Heated improvisations
The concert with NOW Society Ensemble, directed by Lisa Cay Millar – which featured Irish composer Ryan Molloy’s Between the Tunes – was a performance of free improvisation with open, graphic and alternative scores, including board games, video scores and card games, projected above the players’ heads. Molloy’s work incorporated elements of Irish traditional music, dissolved in a heated improvisation but heard in the tiniest fragments of a turn here, or jig rhythm there, and in the substituting of a more performative type of collective music-making for the community-driven approach of a local session. In Henri Augusto’s Curiosidade, the onscreen graphics (and therefore the performers’ playing) were controlled by audience members using an on-stage keyboard which anyone could approach and experiment with.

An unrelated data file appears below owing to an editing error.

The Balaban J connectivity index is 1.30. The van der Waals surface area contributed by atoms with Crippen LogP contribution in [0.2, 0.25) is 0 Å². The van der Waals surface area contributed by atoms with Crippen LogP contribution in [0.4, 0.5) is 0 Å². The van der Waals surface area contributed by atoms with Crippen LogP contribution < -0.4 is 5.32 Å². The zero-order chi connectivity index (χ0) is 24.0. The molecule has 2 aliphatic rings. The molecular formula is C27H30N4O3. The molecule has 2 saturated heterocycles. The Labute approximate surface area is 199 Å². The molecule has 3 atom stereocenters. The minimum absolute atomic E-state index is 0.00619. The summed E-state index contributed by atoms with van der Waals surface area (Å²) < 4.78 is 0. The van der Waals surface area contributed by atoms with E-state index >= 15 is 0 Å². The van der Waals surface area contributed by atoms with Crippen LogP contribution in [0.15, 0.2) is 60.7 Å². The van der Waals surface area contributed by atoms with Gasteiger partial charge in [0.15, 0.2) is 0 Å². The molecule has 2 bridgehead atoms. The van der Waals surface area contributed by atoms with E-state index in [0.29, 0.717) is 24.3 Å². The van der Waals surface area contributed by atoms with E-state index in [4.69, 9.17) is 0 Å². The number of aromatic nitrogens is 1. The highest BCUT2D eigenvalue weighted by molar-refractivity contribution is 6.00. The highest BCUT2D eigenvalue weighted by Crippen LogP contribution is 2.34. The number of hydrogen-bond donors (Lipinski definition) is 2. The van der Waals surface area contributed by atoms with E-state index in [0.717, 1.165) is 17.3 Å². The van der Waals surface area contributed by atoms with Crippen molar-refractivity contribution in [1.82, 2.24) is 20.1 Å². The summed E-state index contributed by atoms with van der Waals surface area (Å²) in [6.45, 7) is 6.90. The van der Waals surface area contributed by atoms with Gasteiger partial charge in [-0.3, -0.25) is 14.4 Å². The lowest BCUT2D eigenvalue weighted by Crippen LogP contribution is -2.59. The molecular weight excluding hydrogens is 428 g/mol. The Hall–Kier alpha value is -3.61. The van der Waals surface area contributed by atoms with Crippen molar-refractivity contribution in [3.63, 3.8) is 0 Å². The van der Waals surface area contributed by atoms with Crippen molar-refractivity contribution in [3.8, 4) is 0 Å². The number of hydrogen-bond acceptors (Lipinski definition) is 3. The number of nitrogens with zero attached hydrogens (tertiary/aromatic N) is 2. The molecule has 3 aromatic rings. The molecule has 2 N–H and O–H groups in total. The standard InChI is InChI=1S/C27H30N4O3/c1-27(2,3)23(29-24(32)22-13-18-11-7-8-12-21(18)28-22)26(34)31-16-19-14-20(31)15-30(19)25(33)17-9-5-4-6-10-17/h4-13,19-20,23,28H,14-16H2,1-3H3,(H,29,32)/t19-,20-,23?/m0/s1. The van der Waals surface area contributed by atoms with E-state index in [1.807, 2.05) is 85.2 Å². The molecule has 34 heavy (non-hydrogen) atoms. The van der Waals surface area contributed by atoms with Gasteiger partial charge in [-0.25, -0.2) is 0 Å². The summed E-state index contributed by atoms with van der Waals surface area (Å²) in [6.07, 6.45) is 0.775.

Noon the next day and the festival is already into its second concert of the day: Red Chamber, an ensemble that combines Western instruments (violin, viola, cello) with Chinese ones (sheng, pipa, guzheng), reflecting Vancouver’s own Chinese community. The combination was not so much a blending as a mosaic – each instrument weaved around the others, the contrasts between them, such as the long sustain of the Western instruments and the percussion of the Chinese, upturning our expectations of the roles of each. Three of the works played with these relationships, with the two most sonically interesting also seeking to reflect something visual – Hong Kong street parades in the case of Luke Wai Chun Vincent’s Fire Dragon Dance, or the swastika patterns associated with Buddhism in Luiz Henrique Yudo’s Chinese Wall PaperAlongside these contemporary pieces was an arrangement of a traditional Chinese work, Peng Baban, by the ensemble’s director, Mei Han, which helped situate the audience in this music, balancing the old and the new.